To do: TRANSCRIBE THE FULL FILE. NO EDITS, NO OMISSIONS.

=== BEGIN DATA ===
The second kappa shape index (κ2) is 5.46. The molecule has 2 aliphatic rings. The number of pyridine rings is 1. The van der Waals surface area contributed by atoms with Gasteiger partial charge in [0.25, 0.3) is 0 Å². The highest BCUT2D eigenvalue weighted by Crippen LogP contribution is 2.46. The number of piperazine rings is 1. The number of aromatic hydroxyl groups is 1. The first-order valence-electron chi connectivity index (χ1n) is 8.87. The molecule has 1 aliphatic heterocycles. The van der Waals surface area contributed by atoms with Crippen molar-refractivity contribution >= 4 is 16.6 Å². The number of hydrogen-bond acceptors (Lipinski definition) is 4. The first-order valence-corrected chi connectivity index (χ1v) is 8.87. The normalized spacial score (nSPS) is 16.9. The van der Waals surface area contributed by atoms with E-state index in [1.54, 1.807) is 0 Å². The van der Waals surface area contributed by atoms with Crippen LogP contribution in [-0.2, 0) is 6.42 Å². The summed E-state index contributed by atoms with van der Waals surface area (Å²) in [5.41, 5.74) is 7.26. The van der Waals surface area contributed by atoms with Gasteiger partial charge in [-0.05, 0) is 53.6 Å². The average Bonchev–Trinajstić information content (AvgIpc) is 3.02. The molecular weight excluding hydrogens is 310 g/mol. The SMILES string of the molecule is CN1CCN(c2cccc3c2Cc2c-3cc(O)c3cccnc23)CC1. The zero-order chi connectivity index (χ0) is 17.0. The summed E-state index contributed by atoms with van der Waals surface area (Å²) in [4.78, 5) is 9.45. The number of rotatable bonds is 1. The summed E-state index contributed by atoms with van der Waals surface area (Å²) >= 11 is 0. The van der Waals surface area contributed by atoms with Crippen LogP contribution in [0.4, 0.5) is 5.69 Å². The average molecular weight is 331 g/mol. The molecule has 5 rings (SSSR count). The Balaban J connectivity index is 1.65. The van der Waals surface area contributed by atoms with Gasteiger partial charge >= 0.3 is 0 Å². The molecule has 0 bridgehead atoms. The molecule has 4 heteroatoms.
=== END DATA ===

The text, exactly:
The second kappa shape index (κ2) is 5.46. The molecule has 2 aliphatic rings. The number of pyridine rings is 1. The van der Waals surface area contributed by atoms with Gasteiger partial charge in [0.25, 0.3) is 0 Å². The highest BCUT2D eigenvalue weighted by Crippen LogP contribution is 2.46. The number of piperazine rings is 1. The number of aromatic hydroxyl groups is 1. The first-order valence-electron chi connectivity index (χ1n) is 8.87. The molecule has 1 aliphatic heterocycles. The van der Waals surface area contributed by atoms with Crippen molar-refractivity contribution >= 4 is 16.6 Å². The number of hydrogen-bond acceptors (Lipinski definition) is 4. The first-order valence-corrected chi connectivity index (χ1v) is 8.87. The normalized spacial score (nSPS) is 16.9. The van der Waals surface area contributed by atoms with E-state index in [1.54, 1.807) is 0 Å². The van der Waals surface area contributed by atoms with Crippen LogP contribution in [-0.2, 0) is 6.42 Å². The summed E-state index contributed by atoms with van der Waals surface area (Å²) in [5.41, 5.74) is 7.26. The van der Waals surface area contributed by atoms with Gasteiger partial charge in [-0.05, 0) is 53.6 Å². The average Bonchev–Trinajstić information content (AvgIpc) is 3.02. The molecular weight excluding hydrogens is 310 g/mol. The SMILES string of the molecule is CN1CCN(c2cccc3c2Cc2c-3cc(O)c3cccnc23)CC1. The zero-order chi connectivity index (χ0) is 17.0. The summed E-state index contributed by atoms with van der Waals surface area (Å²) in [4.78, 5) is 9.45. The number of rotatable bonds is 1. The summed E-state index contributed by atoms with van der Waals surface area (Å²) >= 11 is 0. The van der Waals surface area contributed by atoms with Crippen LogP contribution in [0.4, 0.5) is 5.69 Å². The average molecular weight is 331 g/mol. The molecule has 5 rings (SSSR count). The Balaban J connectivity index is 1.65. The van der Waals surface area contributed by atoms with Gasteiger partial charge >= 0.3 is 0 Å². The molecule has 0 bridgehead atoms. The molecule has 4 heteroatoms.